Collections: Asian Art: Yatsumi Bridge, No. 45 from One Hundred Famous Views of Edo

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The engraving on this shell depicts a falcon warrior wearing a beaked mask, a cloak of feathers, and ear spools. Vomit or a speech scroll em...

Hiroshige's One Hundred Famous Views of Edo

Hiroshige's 118 woodblock landscape and genre scenes of mid-nineteenth-century Tokyo, is one of the greatest achievements of Japanese art.

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    Yatsumi Bridge, No. 45 from One Hundred Famous Views of Edo

    Although Yatsumi Bridge literally means "Eight-View Bridge," a more accurate translation would be "Eight-Bridge View" since from it one could see eight different bridges, including Yatsumi itself, on which the viewer is standing. This bridge was one of the busiest in Edo and joined the mouth of the Nihonbashi River with the outer moat of Edo Castle. So heavily traveled was the bridge that its southern approach served as the site of a stone post on which notices of lost children were pasted. The only allusion to this bustling site in an otherwise placid scene is the two parasols moving along at the lower left.

    • Artist: Utagawa Hiroshige (Ando), Japanese, 1797-1858
    • Medium: Woodblock print
    • Place Made: Japan
    • Dates: 8th month of 1856
    • Period: Edo Period, Ansei Era
    • Dimensions: 14 3/16 x 9 3/16in. (36 x 23.3cm) Sheet: 14 3/16 x 9 3/16 in. (36 x 23.3 cm) Image: 13 3/8 x 8 3/4 in. (33.9 x 22.2 cm)  (show scale)
    • Markings: No publisher's seal visible, probably lost when left margin was trimmed.
    • Signature: Hiroshige-ga
    • Collections:Asian Art
    • Museum Location: This item is not on view
    • Accession Number: 30.1478.45
    • Credit Line: Gift of Anna Ferris
    • Rights Statement: No known copyright restrictions
    • Caption: Utagawa Hiroshige (Ando) (Japanese, 1797-1858). Yatsumi Bridge, No. 45 from One Hundred Famous Views of Edo, 8th month of 1856. Woodblock print, 14 3/16 x 9 3/16in. (36 x 23.3cm). Brooklyn Museum, Gift of Anna Ferris, 30.1478.45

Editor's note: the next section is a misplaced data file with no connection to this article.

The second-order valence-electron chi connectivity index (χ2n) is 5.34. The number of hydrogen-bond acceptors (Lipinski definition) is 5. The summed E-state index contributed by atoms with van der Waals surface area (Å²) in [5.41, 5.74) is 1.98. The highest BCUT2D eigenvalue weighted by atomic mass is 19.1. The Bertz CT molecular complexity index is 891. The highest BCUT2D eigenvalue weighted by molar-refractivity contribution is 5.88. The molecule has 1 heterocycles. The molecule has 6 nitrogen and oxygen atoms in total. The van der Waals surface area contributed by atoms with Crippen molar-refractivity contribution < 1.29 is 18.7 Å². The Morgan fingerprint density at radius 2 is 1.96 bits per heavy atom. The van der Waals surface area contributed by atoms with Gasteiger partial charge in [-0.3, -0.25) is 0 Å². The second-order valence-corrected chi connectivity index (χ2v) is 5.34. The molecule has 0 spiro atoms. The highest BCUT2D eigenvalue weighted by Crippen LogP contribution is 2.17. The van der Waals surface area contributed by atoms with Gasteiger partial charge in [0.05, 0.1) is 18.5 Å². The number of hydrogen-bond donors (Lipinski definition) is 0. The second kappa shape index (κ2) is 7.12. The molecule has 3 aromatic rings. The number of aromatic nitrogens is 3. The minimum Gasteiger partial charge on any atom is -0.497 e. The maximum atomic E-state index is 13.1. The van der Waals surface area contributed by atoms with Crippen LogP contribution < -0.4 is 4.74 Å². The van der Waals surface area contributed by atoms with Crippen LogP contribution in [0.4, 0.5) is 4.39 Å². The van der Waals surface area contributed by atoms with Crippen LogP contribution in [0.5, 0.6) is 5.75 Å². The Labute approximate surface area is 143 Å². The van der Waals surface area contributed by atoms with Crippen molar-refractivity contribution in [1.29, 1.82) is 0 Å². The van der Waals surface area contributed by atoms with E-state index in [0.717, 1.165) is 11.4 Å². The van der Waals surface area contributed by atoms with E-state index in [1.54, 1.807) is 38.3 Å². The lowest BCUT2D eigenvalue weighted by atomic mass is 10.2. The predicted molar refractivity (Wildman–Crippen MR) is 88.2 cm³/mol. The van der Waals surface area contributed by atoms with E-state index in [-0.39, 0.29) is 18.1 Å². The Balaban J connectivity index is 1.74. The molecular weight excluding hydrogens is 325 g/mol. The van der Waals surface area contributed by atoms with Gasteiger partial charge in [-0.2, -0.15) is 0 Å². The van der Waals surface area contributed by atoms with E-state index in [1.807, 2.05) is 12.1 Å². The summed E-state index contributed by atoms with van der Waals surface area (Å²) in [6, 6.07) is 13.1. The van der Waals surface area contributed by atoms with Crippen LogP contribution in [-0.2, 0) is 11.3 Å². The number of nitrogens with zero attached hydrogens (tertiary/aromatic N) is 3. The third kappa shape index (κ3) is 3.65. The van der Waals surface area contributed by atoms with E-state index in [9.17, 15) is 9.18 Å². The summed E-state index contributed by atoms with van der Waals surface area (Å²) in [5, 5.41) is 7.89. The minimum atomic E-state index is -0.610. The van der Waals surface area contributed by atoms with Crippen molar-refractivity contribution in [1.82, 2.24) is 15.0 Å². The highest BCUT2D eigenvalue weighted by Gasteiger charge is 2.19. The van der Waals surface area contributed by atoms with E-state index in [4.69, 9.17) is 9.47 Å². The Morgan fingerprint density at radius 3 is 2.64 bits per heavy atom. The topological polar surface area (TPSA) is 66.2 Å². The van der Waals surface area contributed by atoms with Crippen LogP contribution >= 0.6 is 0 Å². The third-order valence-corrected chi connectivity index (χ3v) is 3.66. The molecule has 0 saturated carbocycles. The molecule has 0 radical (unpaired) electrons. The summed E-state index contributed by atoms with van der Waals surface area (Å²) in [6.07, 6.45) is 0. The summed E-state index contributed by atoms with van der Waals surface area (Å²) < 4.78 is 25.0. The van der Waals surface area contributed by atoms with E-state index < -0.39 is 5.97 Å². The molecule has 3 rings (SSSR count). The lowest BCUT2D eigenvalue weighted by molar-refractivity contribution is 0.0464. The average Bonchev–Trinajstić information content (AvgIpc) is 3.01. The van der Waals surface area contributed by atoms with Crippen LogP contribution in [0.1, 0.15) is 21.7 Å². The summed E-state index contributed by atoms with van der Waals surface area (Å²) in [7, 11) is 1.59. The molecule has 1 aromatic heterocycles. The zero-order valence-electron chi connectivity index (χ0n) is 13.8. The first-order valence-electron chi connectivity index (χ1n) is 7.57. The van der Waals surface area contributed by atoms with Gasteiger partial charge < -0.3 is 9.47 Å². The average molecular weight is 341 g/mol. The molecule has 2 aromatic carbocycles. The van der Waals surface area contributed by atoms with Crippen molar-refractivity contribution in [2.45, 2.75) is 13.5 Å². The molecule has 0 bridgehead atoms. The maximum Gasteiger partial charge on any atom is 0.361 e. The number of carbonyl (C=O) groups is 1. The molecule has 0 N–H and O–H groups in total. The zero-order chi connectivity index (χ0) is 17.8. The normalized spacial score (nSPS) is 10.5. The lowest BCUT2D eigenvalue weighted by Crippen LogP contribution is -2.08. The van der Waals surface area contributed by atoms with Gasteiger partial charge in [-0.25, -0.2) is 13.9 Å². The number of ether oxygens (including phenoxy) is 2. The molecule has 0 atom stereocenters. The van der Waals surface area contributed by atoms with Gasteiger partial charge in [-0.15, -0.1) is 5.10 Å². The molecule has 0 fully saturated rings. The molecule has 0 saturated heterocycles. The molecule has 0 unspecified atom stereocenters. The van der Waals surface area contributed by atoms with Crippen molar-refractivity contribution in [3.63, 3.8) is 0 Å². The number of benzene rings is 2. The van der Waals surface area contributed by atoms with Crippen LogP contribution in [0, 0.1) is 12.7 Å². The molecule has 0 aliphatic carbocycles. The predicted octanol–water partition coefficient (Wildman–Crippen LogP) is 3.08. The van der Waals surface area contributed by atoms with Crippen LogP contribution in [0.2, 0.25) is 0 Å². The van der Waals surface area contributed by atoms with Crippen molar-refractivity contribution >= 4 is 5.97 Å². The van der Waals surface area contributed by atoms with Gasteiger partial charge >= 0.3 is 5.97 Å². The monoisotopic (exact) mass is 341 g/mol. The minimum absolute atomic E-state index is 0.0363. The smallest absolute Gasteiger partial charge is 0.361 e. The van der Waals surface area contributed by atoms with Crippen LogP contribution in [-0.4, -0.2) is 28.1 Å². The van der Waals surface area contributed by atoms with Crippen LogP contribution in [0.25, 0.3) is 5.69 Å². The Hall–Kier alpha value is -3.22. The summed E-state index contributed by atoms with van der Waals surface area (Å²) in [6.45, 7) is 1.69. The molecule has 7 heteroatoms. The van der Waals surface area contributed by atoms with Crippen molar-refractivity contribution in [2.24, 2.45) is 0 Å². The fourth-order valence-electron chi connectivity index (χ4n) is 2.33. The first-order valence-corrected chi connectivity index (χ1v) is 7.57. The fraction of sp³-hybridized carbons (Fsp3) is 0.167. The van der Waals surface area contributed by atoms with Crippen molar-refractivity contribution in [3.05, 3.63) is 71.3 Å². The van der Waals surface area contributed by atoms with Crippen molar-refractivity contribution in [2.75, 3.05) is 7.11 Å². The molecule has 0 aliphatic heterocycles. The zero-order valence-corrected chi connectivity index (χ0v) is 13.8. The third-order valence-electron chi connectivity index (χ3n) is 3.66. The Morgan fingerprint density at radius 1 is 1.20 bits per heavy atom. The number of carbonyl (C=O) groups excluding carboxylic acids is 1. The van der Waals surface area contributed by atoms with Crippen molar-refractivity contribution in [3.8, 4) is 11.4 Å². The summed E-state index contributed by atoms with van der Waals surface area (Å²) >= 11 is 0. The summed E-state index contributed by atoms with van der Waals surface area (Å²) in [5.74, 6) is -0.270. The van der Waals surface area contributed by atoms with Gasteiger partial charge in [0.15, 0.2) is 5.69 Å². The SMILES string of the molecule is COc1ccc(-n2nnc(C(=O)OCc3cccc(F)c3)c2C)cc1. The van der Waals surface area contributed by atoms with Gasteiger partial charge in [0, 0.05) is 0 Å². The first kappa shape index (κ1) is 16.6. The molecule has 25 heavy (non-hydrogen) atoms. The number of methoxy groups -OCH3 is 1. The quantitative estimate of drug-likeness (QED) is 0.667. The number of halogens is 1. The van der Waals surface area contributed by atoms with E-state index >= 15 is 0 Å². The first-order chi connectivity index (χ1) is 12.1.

• Image: overall, 30.1478.45_PS1.jpg. Brooklyn Museum photograph, 2006
    • Catalogue Description: A luxuriant willow frames the upper right of the placid scene, its elegant branches drooping low into the composition. Below, two men slowly pole a boat stacked with kindling while solitary fishermen, their boats tied to anchor poles, dip square nets into the shallow water. In the middle distance, Edo Castle stretches the width of the view, and Mount Fuji lies on the horizon with its customary majesty. A pair of swallows gracefully course in the summer sky. If we had actually been standing at the viewpoint Hiroshige has created, we would have experienced a bustle that the artist only alludes to in the two parasols moving across the bridge at the lower left. This is Ichikoku Bridge, one of the busiest in Edo, where the mouth of the Nihonbashi River joined the outer moat of the castle. So heavily traveled was the bridge that its southern approach served as the logical site for a stone post to which notices for lost children were pasted; the post which survived at the site today is dated 1857, one year after Hiroshige's view was published. Yatsumi Bridge, the alternate name of Ichikoku Bridge that is used in the title, literally means "Eight-View Bridge," but it more accurately translated 'Eight-Bridge View," since from this point fully eight different bridges were visible- including the one we are standing on. Two more may be seen in this view - Zenimake Bridge in the foreground and (barely) Dosan Bridge beyond. Out of sight are Tokiwa Bridge to the right , Gofuku and Kaji Bridges to the left, and Nihonbashi and Edobashi Bridges (see print 43 of the series) directly behind us. This scene is utterly transformed today. The moats to left and center have been filled in, and the curve of the Nohinbashi River lies in the shadow of an elevated highway. The purplish horizontal streak in the center of Hiroshige's view is now Marunouchi, Tokyo's central business district. It is hard to believe that it was actually possible to fish here, in the very center of the city.
    • Record Completeness: Best (86%)
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